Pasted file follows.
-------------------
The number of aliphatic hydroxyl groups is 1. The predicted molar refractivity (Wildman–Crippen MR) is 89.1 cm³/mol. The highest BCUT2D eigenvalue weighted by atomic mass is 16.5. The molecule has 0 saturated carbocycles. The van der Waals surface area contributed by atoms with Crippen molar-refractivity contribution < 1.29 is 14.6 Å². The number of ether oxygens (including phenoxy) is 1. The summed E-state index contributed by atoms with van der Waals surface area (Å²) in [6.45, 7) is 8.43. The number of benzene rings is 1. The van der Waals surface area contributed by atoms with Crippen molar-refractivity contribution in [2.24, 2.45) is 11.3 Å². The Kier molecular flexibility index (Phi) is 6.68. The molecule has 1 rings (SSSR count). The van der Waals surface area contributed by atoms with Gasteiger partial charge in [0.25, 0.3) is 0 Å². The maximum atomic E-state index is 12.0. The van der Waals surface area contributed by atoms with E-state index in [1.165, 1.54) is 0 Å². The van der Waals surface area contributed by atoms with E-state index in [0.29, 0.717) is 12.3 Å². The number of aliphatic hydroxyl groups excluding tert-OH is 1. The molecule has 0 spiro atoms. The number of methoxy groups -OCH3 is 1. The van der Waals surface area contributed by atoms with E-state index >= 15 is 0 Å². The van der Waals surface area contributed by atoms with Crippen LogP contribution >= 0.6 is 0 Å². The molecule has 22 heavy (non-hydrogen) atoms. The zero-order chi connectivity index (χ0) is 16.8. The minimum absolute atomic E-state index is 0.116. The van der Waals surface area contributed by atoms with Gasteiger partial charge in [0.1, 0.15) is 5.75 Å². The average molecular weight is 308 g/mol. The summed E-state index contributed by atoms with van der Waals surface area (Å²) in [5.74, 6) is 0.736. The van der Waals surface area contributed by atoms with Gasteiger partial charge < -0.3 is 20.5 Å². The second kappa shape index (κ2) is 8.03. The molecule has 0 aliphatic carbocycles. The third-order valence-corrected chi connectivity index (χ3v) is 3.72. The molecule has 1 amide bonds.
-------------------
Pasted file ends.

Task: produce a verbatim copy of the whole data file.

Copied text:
The number of aliphatic hydroxyl groups is 1. The predicted molar refractivity (Wildman–Crippen MR) is 89.1 cm³/mol. The highest BCUT2D eigenvalue weighted by atomic mass is 16.5. The molecule has 0 saturated carbocycles. The van der Waals surface area contributed by atoms with Crippen molar-refractivity contribution < 1.29 is 14.6 Å². The number of ether oxygens (including phenoxy) is 1. The summed E-state index contributed by atoms with van der Waals surface area (Å²) in [6.45, 7) is 8.43. The number of benzene rings is 1. The van der Waals surface area contributed by atoms with Crippen molar-refractivity contribution in [2.24, 2.45) is 11.3 Å². The Kier molecular flexibility index (Phi) is 6.68. The molecule has 1 rings (SSSR count). The van der Waals surface area contributed by atoms with Gasteiger partial charge in [0.25, 0.3) is 0 Å². The maximum atomic E-state index is 12.0. The van der Waals surface area contributed by atoms with E-state index in [1.165, 1.54) is 0 Å². The van der Waals surface area contributed by atoms with E-state index in [0.29, 0.717) is 12.3 Å². The number of aliphatic hydroxyl groups excluding tert-OH is 1. The molecule has 0 spiro atoms. The number of methoxy groups -OCH3 is 1. The van der Waals surface area contributed by atoms with E-state index >= 15 is 0 Å². The van der Waals surface area contributed by atoms with Crippen LogP contribution >= 0.6 is 0 Å². The molecule has 22 heavy (non-hydrogen) atoms. The zero-order chi connectivity index (χ0) is 16.8. The minimum absolute atomic E-state index is 0.116. The van der Waals surface area contributed by atoms with Gasteiger partial charge in [0.1, 0.15) is 5.75 Å². The average molecular weight is 308 g/mol. The summed E-state index contributed by atoms with van der Waals surface area (Å²) in [5.74, 6) is 0.736. The van der Waals surface area contributed by atoms with Gasteiger partial charge < -0.3 is 20.5 Å². The second kappa shape index (κ2) is 8.03. The molecule has 0 aliphatic carbocycles. The third-order valence-corrected chi connectivity index (χ3v) is 3.72. The molecule has 1 amide bonds.